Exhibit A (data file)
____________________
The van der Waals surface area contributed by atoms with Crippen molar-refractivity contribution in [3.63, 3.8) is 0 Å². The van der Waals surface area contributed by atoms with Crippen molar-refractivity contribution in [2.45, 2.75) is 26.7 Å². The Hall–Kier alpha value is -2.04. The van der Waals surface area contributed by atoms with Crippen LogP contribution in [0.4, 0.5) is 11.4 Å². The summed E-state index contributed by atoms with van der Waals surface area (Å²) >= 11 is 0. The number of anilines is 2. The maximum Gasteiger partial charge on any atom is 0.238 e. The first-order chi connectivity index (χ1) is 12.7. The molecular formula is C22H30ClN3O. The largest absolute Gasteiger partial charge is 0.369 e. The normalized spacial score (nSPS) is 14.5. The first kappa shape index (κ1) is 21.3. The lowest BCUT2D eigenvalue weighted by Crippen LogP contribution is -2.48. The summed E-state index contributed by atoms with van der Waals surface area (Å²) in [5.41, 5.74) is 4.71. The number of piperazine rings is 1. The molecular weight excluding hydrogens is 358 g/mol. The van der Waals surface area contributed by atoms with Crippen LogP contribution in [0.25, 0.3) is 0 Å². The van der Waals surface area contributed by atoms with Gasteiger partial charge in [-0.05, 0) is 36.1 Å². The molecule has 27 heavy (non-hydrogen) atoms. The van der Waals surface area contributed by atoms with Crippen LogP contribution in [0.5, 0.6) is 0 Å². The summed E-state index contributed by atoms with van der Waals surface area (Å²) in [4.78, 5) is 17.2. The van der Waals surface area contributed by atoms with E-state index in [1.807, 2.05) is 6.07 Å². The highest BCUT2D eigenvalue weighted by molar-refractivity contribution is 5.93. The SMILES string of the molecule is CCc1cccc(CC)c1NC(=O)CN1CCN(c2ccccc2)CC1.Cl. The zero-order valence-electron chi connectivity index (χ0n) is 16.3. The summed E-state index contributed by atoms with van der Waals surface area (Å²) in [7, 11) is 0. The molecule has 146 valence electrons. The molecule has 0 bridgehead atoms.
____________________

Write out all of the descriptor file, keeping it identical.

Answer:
The van der Waals surface area contributed by atoms with Crippen molar-refractivity contribution in [3.63, 3.8) is 0 Å². The van der Waals surface area contributed by atoms with Crippen molar-refractivity contribution in [2.45, 2.75) is 26.7 Å². The Hall–Kier alpha value is -2.04. The van der Waals surface area contributed by atoms with Crippen LogP contribution in [0.4, 0.5) is 11.4 Å². The summed E-state index contributed by atoms with van der Waals surface area (Å²) >= 11 is 0. The number of anilines is 2. The maximum Gasteiger partial charge on any atom is 0.238 e. The first-order chi connectivity index (χ1) is 12.7. The molecular formula is C22H30ClN3O. The largest absolute Gasteiger partial charge is 0.369 e. The normalized spacial score (nSPS) is 14.5. The first kappa shape index (κ1) is 21.3. The lowest BCUT2D eigenvalue weighted by Crippen LogP contribution is -2.48. The summed E-state index contributed by atoms with van der Waals surface area (Å²) in [5.41, 5.74) is 4.71. The number of piperazine rings is 1. The molecular weight excluding hydrogens is 358 g/mol. The van der Waals surface area contributed by atoms with Crippen LogP contribution in [0.25, 0.3) is 0 Å². The van der Waals surface area contributed by atoms with Gasteiger partial charge in [-0.05, 0) is 36.1 Å². The molecule has 27 heavy (non-hydrogen) atoms. The van der Waals surface area contributed by atoms with Crippen LogP contribution in [0.5, 0.6) is 0 Å². The summed E-state index contributed by atoms with van der Waals surface area (Å²) in [4.78, 5) is 17.2. The van der Waals surface area contributed by atoms with E-state index in [1.807, 2.05) is 6.07 Å². The highest BCUT2D eigenvalue weighted by molar-refractivity contribution is 5.93. The SMILES string of the molecule is CCc1cccc(CC)c1NC(=O)CN1CCN(c2ccccc2)CC1.Cl. The zero-order valence-electron chi connectivity index (χ0n) is 16.3. The summed E-state index contributed by atoms with van der Waals surface area (Å²) in [7, 11) is 0. The molecule has 146 valence electrons. The molecule has 0 bridgehead atoms.